This past Saturday, at Lip Service West, we featured Hin Leung, a student at Cal, who read one of most powerfully devastating and emotionally wrought pieces you'll ever hear. It was about his being in high school back in Hong Kong and finding out about his father's affair. Hin deftly frames the piece with a chess game and fatherly advice, about standing tall, never surrendering, being a man, which Hin repeats at the end. Whereas the advice in the beginning is sage and sound. After his father's fall, those same words only invoke the the phony and pathetic. Hin is young, his anger just and real. I am somewhere in the middle, and while I don't condone infidelity (see my second marriage [whore]), I have more sympathy for fathers in stories like that than I used to. Because I know how complicated this life gets. There is little left of the black and white, right or wrong, all/nothing views of my youth. Because I am no longer the son. I am the father.
Yeah, I just compared my parenting to Superman. So fucking what? Besides being fucking strong and all-around awesome, Superman is pretty fucking smart too. The son becomes the father, and the father becomes the son. We've been doing that dance since the primordial ooze, and mankind's been moving forward OK enough. Until now. Because apparently TVs and cell phones and milk and 8 billion other modern accouterments are conspiring to undermine my best efforts. (For a little context, my mother-in-law says I am poisoning my son by feeding him milk. Just fucking great. She also thinks cooked food is poison, not that that means jackshit when Holden gets the sniffles. Virus he caught from one of the other kids at day care? Nope. In between stifling his ability to speak, I am apparently also poisoning my child by letting him drink milk like millions of other kids.)
I really fucking hate the Bay Area. When I was growing up, fuck, man, we got plopped down in front of the TV for days. And my brother and I drank a goddamn gallon of milk between us a day. We also played in gravel pits, rode bicycles without helmets, and used wasps' nests for a pinata. We rode motorcycles (without helmets), hit in batting cages (without helmets), and walked across thin ice through the spring. I look back, and there are large chunks of time where I don't remember a single adult interfering.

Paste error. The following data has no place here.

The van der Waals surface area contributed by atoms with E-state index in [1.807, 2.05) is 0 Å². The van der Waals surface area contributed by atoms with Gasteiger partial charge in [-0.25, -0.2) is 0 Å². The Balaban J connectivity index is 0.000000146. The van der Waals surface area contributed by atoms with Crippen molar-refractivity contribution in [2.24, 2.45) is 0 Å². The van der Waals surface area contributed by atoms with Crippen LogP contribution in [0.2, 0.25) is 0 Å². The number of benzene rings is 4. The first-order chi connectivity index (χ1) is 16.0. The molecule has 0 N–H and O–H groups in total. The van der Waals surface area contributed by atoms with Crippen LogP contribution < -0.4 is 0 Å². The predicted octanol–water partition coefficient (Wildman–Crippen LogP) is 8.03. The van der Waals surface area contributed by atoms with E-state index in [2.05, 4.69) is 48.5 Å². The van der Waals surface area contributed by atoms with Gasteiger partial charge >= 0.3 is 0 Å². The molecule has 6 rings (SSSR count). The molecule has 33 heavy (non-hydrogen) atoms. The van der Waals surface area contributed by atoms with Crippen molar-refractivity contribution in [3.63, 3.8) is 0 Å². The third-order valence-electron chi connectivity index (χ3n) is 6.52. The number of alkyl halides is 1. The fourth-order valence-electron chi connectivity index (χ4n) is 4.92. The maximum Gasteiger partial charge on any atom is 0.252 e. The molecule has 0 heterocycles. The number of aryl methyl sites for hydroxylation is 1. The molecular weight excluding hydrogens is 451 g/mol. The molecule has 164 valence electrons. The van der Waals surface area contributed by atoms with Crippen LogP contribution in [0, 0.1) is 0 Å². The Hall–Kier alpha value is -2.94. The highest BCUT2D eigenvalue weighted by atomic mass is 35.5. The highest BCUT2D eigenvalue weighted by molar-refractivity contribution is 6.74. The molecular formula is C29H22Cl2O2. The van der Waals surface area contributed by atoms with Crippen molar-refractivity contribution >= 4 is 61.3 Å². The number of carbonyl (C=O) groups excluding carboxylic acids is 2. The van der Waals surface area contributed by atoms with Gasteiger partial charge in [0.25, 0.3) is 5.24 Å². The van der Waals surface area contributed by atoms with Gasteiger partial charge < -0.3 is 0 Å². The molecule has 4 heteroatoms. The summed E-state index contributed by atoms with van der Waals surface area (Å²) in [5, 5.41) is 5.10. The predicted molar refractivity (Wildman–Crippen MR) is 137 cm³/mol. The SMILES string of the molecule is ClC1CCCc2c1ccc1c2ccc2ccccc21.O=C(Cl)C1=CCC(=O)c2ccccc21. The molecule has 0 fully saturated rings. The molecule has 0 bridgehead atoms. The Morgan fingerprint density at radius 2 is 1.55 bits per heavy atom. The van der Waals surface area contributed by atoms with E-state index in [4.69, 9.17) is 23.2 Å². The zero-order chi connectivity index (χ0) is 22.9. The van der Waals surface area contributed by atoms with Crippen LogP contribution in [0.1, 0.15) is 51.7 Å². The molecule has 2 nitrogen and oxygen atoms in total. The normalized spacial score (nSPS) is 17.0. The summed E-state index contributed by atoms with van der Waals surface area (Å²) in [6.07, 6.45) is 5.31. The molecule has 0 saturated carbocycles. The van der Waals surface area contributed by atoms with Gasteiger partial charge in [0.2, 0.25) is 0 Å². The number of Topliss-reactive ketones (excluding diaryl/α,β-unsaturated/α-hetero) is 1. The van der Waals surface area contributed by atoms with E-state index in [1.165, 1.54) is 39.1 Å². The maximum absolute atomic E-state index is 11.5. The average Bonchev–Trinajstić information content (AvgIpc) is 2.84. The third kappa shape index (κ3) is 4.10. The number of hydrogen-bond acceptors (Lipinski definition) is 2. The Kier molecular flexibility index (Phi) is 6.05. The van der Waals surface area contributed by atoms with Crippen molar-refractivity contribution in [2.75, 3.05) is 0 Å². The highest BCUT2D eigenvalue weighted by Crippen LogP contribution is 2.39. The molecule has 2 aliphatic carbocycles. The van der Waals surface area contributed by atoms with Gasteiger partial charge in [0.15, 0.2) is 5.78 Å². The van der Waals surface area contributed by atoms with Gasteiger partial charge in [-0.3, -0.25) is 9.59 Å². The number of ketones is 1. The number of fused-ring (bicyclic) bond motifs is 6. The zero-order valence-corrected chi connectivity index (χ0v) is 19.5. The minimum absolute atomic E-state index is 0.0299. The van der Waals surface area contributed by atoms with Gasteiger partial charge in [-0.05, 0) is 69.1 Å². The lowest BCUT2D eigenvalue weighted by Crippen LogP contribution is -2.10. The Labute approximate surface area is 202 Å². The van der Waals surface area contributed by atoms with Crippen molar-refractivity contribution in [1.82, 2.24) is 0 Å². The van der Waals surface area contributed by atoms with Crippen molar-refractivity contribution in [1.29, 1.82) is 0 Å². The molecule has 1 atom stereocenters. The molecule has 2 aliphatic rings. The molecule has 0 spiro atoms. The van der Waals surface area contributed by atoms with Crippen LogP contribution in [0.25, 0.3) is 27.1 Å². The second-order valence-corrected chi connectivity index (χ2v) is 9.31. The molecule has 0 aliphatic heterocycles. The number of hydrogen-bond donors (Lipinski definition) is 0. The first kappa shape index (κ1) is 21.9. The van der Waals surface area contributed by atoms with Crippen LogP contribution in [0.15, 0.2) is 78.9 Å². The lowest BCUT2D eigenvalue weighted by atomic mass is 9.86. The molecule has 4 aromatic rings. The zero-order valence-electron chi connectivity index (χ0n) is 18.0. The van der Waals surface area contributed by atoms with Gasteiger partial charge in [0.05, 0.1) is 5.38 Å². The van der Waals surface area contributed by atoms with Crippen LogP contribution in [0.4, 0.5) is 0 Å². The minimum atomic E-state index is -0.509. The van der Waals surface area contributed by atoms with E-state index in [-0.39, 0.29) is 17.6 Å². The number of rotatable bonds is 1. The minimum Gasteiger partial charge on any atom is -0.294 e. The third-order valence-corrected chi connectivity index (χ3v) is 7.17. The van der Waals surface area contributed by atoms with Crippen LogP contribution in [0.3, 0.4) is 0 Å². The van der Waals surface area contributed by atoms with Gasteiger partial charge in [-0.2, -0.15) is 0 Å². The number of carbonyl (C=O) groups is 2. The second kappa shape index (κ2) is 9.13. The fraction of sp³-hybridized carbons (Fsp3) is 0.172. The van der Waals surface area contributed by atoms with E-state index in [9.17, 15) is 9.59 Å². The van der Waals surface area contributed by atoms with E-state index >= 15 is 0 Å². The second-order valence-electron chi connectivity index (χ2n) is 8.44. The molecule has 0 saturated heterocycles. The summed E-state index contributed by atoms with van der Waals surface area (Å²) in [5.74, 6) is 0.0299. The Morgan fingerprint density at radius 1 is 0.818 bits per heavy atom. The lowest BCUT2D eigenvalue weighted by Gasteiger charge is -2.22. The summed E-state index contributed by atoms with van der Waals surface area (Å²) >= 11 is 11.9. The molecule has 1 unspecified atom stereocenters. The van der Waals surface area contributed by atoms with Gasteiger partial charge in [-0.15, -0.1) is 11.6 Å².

Then again, I am looking at it from a kids' perspective. Maybe my mother knew where we were at all times. Probably. She was a good mother.
The weird thing is now being on the other side of that line.
My cousin Celeste bought me a new pair of slippers for my 41st birthday. They are handcrafted, comfortable. Justine's friend Jane came over the other day.
"You know those are old man slippers, right?" Jane said.
Fuck, yeah, I do. And I like walking on my front lawn with my old man slippers and terrycloth bathrobe to retrieve my goddamn paper, too. It is time to accept that I am not John Bender anymore. I have become Richard Vernon.
I always figured I'd remain hip and relevant. I am not equipped to be the grown up.
I like being the Good Time Charlie. This transformation has been the strangest part, going from siding with the 16-year-old, fuck you, POV (to which I still cling mightily) to the, "Hey, put down the candy and eat your vegetables." It's primal man, just kicks in. I want to be "the cool dad." I will not be the cool dad.
We're going back east for Thanksgiving to see my cousins, who are on Facebook. Lately they've been posting pictures of the whole goddamn family shooting guns. Little kids, too. Shooting guns. What the hell? I'm considering canceling the whole damn trip. I talk a good game about letting Holden ride motorcycles and box. That kid ain't fucking riding motorcycles. And he sure as shit ain't boxing. And he's wearing a fucking helmet when he rides a bicycle (but not because I think he should; it's a state law out here). Frank Zappa said speed turns you into your parents. Well, you know what else turns you into your parents? Being a fucking parent.
What happened to me? I feel like Ice Cube after they gave him some money and a hug.
I closed with this song the other day, but it's been running through my head a lot lately, so you'll forgive an old man if he repeats himself.